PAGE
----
Although I always seem to pick the hottest day of summer, it is a ritual whose heat and aroma wraps me in serenity, like the fine silk of a tallit.
Although I always seem to pick the hottest day of summer, it is a ritual whose heat and aroma wraps me in serenity, like the fine silk of a tallit. The warmth is actually an important ingredient, necessary for multiplying what needs to grow.
I begin early in the morning, as it will take the entire day for this ritual to be complete. I quadruple the recipe, beginning with yeast that, like us, needs substance (flour) and sweetness (honey) to grow. Eventually, there is an enormous mound of dough that I will fold in on itself over and over. Again, like us, touching and staying connected is necessary to stimulate the growth that will follow. While the making of challah requires patience, the results of one’s work are far more immediately apparent than, say, the results of raising children. So, really, making challah, though it takes the whole day, yields quick gratification, as these things go.
I divide the mound of dough into several large wads and place each in an oiled bowl in a warm oven. One advantage of doing this in the summer is that the rise is fast and pretty assured. Hours later, we are ready for a second knead. I think of this process as not unlike therapy. I don’t mean that kneading bread is therapeutic; rather, that in the kneading, we fold the dough into itself over and over, like what I do, metaphorically, with people who come to see me in my office, as we explore, over and over, the themes of their lives. Here, I fold horizontally, then diagonally, then on a different diagonal, approaching the dough from every angle, feeling the satisfying popping of the bubbles already present. There, I do something similar… approach a person’s life from a variety of angles, massage out, through understanding, the pockets of air bubbles that will, eventually, collapse, prevent further growth.
As the dough becomes silky, it is ready for the final rise. Dividing the full amount of dough into about 60 smaller balls, and each of these into 3, I roll out snake after snake, and braid them together, placing each braided mound into a greased mini loaf tin. These take over my kitchen, as I set 60 of them all around to rise. The rest is mechanics: bake, cool, remove, cool, wrap each in aluminum foil, and place each in a plastic baggie in the freezer.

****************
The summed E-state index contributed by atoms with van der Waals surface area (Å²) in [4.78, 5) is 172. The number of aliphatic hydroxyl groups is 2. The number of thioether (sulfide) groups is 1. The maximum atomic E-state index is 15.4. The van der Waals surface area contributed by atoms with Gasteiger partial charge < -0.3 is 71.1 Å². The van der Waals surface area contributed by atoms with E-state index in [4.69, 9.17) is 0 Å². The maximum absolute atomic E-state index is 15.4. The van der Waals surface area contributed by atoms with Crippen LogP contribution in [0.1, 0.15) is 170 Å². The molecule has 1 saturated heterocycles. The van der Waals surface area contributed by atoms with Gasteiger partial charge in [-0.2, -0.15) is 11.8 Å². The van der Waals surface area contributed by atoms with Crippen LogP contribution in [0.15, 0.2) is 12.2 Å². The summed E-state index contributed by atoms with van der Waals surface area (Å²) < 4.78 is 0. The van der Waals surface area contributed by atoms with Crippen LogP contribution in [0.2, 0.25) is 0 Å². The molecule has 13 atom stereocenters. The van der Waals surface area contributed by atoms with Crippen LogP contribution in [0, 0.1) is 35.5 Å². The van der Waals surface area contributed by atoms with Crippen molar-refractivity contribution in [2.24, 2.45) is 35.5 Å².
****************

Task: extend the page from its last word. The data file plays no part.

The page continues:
Having canvassed everyone I know all year to save shoeboxes for me, having ordered two cases of eight-ounce bottles of Kedem grape juice (which, in the fourth year becomes Kedem sweet concord grape wine), having swathed each bottle in bubble wrap, having bought several dozen tea lights and a few small glass holders for them, I am ready for Wednesdays beginning in late August.
Each Wednesday, I pack two shoeboxes, each containing a frozen challah loaf, a bubble-wrapped Kedem bottle, and two tea light candles. Covering each box in brown paper, like lovingly protecting a new schoolbook with a cover, I mail the boxes, one to each child at college, priority mail, guaranteed to arrive in 2 days.
Here is what happens on Fridays: a flock of friends accompanies Joanna or Dan to the mailroom. They walk across campus together pulling apart the now-defrosted, softened challah, and drinking grape juice. I’m not sure that the package contents ever make it to sundown and Shabbat. But it doesn’t really matter. I have sent the substance and the sweetness that punctuates their week every Friday… and mine, every Wednesday. We share Shabbat and each other across time and distance.
Sheri Lindner, Ph.D., is a clinical psychologist and writer whose works have appeared in Jewish Currents, The Reconstructionist, Reconstructionism Today, Kerem, Jewish Women's Literary Annual, Ritualwell.org, The New York Times, and other publications. She was the associate editor of Jewish Women’s Literary Annual from 2013–2106. Her book of collected writings is entitled Opening Eden’s Gate.